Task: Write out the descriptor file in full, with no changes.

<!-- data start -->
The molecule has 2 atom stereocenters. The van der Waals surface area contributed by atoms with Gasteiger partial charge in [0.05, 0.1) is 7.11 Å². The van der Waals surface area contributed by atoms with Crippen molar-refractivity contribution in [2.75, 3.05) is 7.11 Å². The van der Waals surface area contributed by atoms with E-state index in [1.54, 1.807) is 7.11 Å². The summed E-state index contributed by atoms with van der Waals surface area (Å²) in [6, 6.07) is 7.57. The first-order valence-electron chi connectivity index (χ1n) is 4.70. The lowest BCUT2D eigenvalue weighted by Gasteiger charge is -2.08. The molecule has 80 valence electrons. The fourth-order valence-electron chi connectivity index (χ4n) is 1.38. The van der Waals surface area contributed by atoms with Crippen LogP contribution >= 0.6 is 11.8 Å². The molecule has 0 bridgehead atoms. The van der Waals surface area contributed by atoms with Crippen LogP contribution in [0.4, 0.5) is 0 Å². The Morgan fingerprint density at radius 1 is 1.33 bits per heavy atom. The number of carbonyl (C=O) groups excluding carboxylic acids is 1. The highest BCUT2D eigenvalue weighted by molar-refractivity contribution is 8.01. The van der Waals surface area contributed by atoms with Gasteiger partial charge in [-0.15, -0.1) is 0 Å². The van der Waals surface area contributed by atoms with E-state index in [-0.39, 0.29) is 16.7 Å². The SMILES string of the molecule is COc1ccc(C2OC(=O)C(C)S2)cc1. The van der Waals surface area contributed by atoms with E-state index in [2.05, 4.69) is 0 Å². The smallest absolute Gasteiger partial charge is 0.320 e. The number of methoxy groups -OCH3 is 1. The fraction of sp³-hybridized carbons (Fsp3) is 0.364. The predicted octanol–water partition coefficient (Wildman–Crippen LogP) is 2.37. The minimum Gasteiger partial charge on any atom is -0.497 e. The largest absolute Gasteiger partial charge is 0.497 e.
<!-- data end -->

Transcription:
The molecule has 2 atom stereocenters. The van der Waals surface area contributed by atoms with Gasteiger partial charge in [0.05, 0.1) is 7.11 Å². The van der Waals surface area contributed by atoms with Crippen molar-refractivity contribution in [2.75, 3.05) is 7.11 Å². The van der Waals surface area contributed by atoms with E-state index in [1.54, 1.807) is 7.11 Å². The summed E-state index contributed by atoms with van der Waals surface area (Å²) in [6, 6.07) is 7.57. The first-order valence-electron chi connectivity index (χ1n) is 4.70. The lowest BCUT2D eigenvalue weighted by Gasteiger charge is -2.08. The molecule has 80 valence electrons. The fourth-order valence-electron chi connectivity index (χ4n) is 1.38. The van der Waals surface area contributed by atoms with Crippen LogP contribution >= 0.6 is 11.8 Å². The molecule has 0 bridgehead atoms. The van der Waals surface area contributed by atoms with Crippen LogP contribution in [0.4, 0.5) is 0 Å². The Morgan fingerprint density at radius 1 is 1.33 bits per heavy atom. The number of carbonyl (C=O) groups excluding carboxylic acids is 1. The highest BCUT2D eigenvalue weighted by molar-refractivity contribution is 8.01. The van der Waals surface area contributed by atoms with Gasteiger partial charge in [-0.15, -0.1) is 0 Å². The van der Waals surface area contributed by atoms with E-state index in [-0.39, 0.29) is 16.7 Å². The SMILES string of the molecule is COc1ccc(C2OC(=O)C(C)S2)cc1. The van der Waals surface area contributed by atoms with E-state index in [2.05, 4.69) is 0 Å². The smallest absolute Gasteiger partial charge is 0.320 e. The number of methoxy groups -OCH3 is 1. The fraction of sp³-hybridized carbons (Fsp3) is 0.364. The predicted octanol–water partition coefficient (Wildman–Crippen LogP) is 2.37. The minimum Gasteiger partial charge on any atom is -0.497 e. The largest absolute Gasteiger partial charge is 0.497 e.